We recently conducted an independent study that suggests most of the general population are worried about their personal or financial data being hacked, 65% in fact, and yet 78% are not worried about there being a data breach within their business. So, is that because we are in less control of our personal data and more confident in the various encryption controls in place to avoid a breach of data at our place of work – especially since the introduction of GDPR in May 2018?
Keeping to GDPR guidelines
In the same survey, over 40% of business professionals said they had audited their data processes to become GDPR compliant, to ensure that people’s personal details could not be misused. However, more than 45% had done neither this or hired a GDPR specialist or appointed a data protection officer. So, when we register our details with a business now, how do we know that our details will only be used in accordance for what we have been asked and that our information will not be passed on or misused. Quite simply, we don’t, so you could continue to receive emails, texts and telephone calls from businesses with whom you have not had any dealings with for at least a year or more. You are however within your rights to refuse their communication or click a link on their email/text to unsubscribe from their mailing list.
GDPR has been put in place to limit the options available as to how businesses can contact you and help people worldwide feel a little more secure about how their personal information is being used. Having said that, nearly 20% of people who had ever experienced a breach of their data said it was via phishing emails, and even since the introduction of GDPR, that figure is still at 14.8%. So perhaps over time, the more people who unsubscribe or the more companies that adhere to the implemented rules, the further this figure should reduce on all fronts including employee error, cyber-attack, ransomware and physical theft.
The guide to GDPR contains information about consent, an explanation of rights under GDPR, descriptions of special category and criminal offence data and guidance on protecting children’s data. If you are unsure what requirements you need to comply with within your organisation, then this is a good place to start.
BBC Watchdog reveals the ‘Dark Web’
You may have seen this month that BBC Watchdog revealed how valuable our personal details are to scammers and what the average sale price of them is on the dark web. Companies like Apple, Deliveroo, DLVA as well as credit card companies and banks are having their information scammed and thieves will pay a variation on prices to glean that information from the scammers. Your financial information could be bought for an average of £1025.99 and Paypal accounts are often one of the biggest victims because your account can be linked to numerous bank accounts and credit card information. It was revealed how two-factor authentication is vital, which many businesses now have in place to ensure you are who you say you are and that with Paypal you can set this up straight away here.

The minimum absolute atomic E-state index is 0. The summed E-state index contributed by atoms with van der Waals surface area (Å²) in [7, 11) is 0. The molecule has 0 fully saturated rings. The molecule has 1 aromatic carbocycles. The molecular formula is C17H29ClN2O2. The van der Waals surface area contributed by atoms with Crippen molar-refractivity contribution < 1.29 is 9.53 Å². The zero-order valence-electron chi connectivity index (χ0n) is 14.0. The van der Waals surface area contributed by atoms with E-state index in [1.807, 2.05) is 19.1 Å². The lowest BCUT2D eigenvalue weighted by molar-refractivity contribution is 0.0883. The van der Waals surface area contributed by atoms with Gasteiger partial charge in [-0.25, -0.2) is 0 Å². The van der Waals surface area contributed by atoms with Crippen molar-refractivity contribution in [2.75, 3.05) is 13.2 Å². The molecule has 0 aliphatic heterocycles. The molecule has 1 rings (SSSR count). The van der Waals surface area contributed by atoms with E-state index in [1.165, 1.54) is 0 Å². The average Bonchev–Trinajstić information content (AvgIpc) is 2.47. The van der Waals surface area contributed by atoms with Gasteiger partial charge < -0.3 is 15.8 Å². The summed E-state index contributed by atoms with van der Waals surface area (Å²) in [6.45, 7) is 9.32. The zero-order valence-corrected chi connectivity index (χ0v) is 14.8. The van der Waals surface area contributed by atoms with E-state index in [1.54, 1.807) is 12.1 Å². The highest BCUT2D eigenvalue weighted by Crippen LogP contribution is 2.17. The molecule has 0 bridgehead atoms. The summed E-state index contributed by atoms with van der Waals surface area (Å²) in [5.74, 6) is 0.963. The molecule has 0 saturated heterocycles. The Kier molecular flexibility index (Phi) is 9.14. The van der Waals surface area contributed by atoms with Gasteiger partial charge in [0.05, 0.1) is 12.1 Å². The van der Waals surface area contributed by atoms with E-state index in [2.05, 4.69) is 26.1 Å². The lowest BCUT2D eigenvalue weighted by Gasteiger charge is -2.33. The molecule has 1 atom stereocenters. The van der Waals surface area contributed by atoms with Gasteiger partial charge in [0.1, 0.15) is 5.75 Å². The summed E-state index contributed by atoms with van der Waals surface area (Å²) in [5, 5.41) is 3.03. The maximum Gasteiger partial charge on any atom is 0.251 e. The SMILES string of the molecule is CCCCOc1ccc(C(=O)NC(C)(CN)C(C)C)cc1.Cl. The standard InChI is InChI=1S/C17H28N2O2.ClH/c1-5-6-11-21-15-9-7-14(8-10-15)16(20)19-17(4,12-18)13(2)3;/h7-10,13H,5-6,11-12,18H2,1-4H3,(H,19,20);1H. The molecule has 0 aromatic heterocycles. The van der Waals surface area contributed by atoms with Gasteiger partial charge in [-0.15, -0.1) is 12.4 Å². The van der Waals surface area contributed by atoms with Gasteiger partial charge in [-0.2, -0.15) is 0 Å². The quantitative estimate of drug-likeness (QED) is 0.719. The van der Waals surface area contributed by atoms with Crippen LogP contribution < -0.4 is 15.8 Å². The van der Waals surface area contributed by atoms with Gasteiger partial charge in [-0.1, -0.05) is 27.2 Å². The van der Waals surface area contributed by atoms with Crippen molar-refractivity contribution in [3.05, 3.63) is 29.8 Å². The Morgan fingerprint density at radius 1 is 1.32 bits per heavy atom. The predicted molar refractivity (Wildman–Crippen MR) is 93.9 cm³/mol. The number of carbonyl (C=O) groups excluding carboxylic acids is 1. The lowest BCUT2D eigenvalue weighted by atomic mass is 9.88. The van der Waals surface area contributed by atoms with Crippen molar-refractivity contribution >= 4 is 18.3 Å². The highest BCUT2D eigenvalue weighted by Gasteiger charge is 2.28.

Remote storage and security
To reduce the probability of data breach and the risk of fines, companies can choose to use encryption of personal data because of the amount of cyber-attacks that are fairly unavoidable for those who rely on databases to increase brand awareness, fulfil sales targets and hopefully grow their business organically through social media and word of mouth. In a nutshell, encryption relates to the procedure that produces readable text from a hashed code which was converted from the original clear text. Ensuring that data you store cannot be read by other mediums if hacked and that your business or user has the code to unravel the information again. Around 30% of businesses use the iCloud for off-site and mobile storage; a model that can be increased in size at any given time, that is protected and backed up and will cost a certain amount a month depending on how much storage you want and need in nominated increments. Alternative resources are locally on your desktop, on an external hard drive or via a paper within files in your office but there are others too. iCloud quotes that they use industry standard security technology and employ strict policies to protect your information. They believe they are leading the industry by using end to end encryption for your data with TLS 1.2.
There is also Google Drive which allows you to save data and share it with others, much like an in-house hard drive. Google claims that your file security is crucial and no matter what happens to your computer, tablet or smartphone, every file will be safe in drive and is encrypted using SSL; just like Gmail and other Google services.
And, if you are constantly on the move, how can you safely transport data if you haven’t got access to a Cloud-based data system or are wanting to send out encrypted information to the right recipients and safeguarding it if the USB stick falls into the wrong hands? At USB Makers, we have a selection of branded USB sticks that are enabled with memory stick password protection, allowing an AES 256-bit XTS encryption, 100% hardware encryption, plug & play simplicity which are PC and Mac compatible and anti-brute force attack. With memory sizes ranging from 128MB to 64GB, then there is a wealth of space to load an array of data onto and is almost endless. Check out the range of encrypted drives here